I Can't Stop Thinking About Dr. Christine Blasey Ford's One-Piece Swimsuit
Since Dr. Christine Blasey Ford addressed the Senate Judiciary Committee, I’ve thought about one detail from her testimony constantly: the one-piece swimsuit she wore on the night of the alleged sexual assault.
I think of the way Ford’s voice rose while saying, “Brett groped me and tried to take off my clothes. He had a hard time because he was very inebriated, and because I was wearing a one-piece bathing suit underneath my clothing.” I turn the detail of the one-piece over in my mind, imagining the elasticity of it, and also the sheer coincidence of Ford having worn this, of all things, under her clothing.
Most women can name a seemingly insignificant thing that saved them.
I can imagine that, for the past three decades, Ford has dwelled on her one-piece swimsuit as well, as it seems to be one of the few saving graces she had the night she alleges Brett Kavanaugh attempted to rape her, allegations which Kavanaugh has categorically denied. One of the reasons Ford's allegations seem so credible to some women is because they have their own version of this one-piece swimsuit — which is to say, most women can name a seemingly insignificant thing that saved them from an unwanted sexual experience.
When I got my first car, I was so thrilled with the freedom that I took to driving to a diner in the earliest morning hours and eating by myself. I picked at my omelet and watched the cars speed down the boulevard. I loved this routine, but I wasn't yet aware that being a woman alone in the world during those hours made me susceptible to danger. I learned that fact quickly when a fellow customer followed me to my car and pushed me against it.
A server from the diner was having a cigarette outside and ran to my aid, causing the stranger to run away. The chain of events had happened so quickly that by the time I had registered I was in danger, I was already out of danger. I don’t know if that stranger wanted my body, my wallet, my car, or just to push me, but I do know that if the server hadn't been having a cigarette at the exact same time, the stranger likely would have taken whatever he wanted from me.
And like most women, I imagine, I have more stories in which something seemingly insignificant had saved me — someone accidentally entering the bedroom, a light switch being flicked on, cops breaking up a party.
Those supporting Kavanaugh have argued there’s reason to doubt Ford’s claims because she can astutely recall certain details, but she’s unable to recall the location of the house or how she got home. At a recent rally in Mississippi, President Donald Trump even mocked her inability to recall such details to a crowd delighted with such jokes. But Ford, a psychology professor, explained the biological reason behind such lapses: “The neurotransmitter epinephrine codes memories into the hippocampus, and so the trauma-related experience is locked there, whereas other details kind of drift.”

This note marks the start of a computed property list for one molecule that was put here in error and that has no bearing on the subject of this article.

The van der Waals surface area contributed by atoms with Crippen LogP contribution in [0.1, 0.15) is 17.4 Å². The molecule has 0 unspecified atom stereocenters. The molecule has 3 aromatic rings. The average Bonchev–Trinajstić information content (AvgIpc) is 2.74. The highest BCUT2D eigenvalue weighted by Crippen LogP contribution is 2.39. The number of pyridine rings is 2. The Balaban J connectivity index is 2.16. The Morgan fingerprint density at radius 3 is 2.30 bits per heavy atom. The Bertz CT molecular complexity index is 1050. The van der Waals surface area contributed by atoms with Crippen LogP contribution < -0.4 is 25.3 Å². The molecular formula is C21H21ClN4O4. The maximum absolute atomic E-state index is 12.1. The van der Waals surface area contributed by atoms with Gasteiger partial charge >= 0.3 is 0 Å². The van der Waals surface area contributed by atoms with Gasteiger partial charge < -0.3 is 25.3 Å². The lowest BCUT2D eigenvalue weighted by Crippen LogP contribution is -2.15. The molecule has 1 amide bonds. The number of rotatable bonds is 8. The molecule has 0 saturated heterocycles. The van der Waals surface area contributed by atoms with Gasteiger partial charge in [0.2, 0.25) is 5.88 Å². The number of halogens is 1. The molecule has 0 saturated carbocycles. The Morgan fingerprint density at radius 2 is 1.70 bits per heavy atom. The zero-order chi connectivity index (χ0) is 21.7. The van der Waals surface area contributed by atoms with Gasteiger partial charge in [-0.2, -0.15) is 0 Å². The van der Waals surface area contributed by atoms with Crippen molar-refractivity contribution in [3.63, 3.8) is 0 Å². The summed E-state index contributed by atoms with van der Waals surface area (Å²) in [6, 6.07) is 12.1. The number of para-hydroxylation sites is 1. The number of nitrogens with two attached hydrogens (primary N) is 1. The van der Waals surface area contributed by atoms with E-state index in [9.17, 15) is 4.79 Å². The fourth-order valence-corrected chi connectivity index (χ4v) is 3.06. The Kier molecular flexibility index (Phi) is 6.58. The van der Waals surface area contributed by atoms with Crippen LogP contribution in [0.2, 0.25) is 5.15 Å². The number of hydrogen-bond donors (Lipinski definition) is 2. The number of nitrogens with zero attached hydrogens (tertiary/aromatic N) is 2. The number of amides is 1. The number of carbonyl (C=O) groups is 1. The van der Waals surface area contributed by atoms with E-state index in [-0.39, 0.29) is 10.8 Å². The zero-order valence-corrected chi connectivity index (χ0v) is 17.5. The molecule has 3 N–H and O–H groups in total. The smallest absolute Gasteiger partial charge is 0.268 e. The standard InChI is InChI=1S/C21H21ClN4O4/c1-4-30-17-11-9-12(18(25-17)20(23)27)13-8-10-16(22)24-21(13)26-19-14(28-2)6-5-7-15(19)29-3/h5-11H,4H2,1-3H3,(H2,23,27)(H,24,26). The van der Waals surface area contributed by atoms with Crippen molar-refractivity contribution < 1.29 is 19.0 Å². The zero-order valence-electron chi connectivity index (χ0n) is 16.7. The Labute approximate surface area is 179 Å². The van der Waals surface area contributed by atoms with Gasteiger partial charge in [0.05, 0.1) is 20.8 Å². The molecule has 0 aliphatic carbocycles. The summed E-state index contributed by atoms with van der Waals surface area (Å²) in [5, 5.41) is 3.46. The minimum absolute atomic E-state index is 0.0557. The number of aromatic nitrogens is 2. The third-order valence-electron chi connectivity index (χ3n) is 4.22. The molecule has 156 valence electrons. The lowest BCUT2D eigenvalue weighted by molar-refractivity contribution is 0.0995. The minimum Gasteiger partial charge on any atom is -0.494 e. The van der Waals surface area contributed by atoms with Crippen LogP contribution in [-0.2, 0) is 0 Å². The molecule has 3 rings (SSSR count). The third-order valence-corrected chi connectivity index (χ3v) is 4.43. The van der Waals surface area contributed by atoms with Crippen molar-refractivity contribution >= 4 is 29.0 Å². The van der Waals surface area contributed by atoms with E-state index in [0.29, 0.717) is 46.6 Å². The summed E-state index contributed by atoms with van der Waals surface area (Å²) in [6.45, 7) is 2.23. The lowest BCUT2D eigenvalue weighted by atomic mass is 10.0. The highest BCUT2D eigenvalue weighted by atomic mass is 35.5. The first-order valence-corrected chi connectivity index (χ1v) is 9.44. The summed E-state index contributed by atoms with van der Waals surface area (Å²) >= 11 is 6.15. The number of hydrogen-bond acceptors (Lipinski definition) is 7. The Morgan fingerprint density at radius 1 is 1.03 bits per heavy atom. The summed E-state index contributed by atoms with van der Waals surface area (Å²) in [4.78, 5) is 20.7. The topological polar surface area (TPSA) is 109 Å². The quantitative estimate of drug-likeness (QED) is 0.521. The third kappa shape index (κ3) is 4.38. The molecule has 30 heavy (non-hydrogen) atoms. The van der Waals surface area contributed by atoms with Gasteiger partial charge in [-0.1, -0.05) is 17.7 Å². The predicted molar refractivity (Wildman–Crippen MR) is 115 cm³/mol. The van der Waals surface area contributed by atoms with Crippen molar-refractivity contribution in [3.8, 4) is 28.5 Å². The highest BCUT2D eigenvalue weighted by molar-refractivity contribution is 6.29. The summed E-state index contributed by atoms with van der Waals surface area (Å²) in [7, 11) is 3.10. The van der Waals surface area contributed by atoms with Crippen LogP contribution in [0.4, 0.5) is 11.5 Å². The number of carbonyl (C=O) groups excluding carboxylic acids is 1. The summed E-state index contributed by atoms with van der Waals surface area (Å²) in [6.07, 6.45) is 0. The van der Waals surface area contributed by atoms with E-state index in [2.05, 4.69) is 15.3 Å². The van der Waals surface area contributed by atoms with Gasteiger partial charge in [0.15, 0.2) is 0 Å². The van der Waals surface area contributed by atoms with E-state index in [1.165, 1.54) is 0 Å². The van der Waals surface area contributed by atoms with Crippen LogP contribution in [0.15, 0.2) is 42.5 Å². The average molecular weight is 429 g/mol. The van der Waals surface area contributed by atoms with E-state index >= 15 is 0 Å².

Something as random as wearing a one-piece swimsuit can feel like a saving grace.
Women often take stock of the environmental elements, weighting the ones working to their benefit, like a street being well lit, and the ones working against them, like walking alone. In the case of Ford's allegation, the specific details she recalls — their being on the second floor, the loud music, the narrow staircase, her one-piece swimsuit, Mark Judge's jumping on the bed — were all specific elements that either made her situation more difficult (the former three) or aided in her escape (the latter two).
They're the types of elements that women so often tally — measuring the weight of a closed door, a dark room, a body stronger than theirs. Women have mental checklists to assess the amount of danger they’re in, and if they’re in danger, how exactly to survive the circumstance.
Women can often feel helpless — our bodies usually outmatched, our credible allegations of sexual assault diminished to punchlines, and the judicial system rarely sufficient. It would be ideal to not live in a world where sexual violence against women is so common and so inconsequential to the perpetrators, but the current reality is that the Rape, Abuse, and Incest National Network reports one in six women will be the victim of an attempted or completed rape within her lifetime. Thus, women do feel helpless, so much so that something as random as wearing a one-piece swimsuit can feel like a saving grace.
This is not to say that men and non-binary people aren’t also victims of sexual violence too, because they are. But men like Kavanaugh — men who are the perfect storm of wealth, privilege, and status — don't have to learn the mental skill of weighing the environmental elements working in their favor and against them. Men like Kavanaugh are the ones with friends in the room, whether that room be at a house party or at a Senate Judiciary Committee hearing.
The Senate confirmed Kavanaugh to the Supreme Court of the United States — giving him a lifetime appointment to the highest court of the land. And I'm still thinking about all the women who have their own version of Ford's one-piece swimsuit, and how our government has failed them.
This op-ed solely reflects the views of the author, and is part of a larger, feminist discourse.
If you or someone you know has been sexually assaulted, call the National Sexual Assault Telephone Hotline at 800-656-HOPE (4673) or visit online.rainn.org.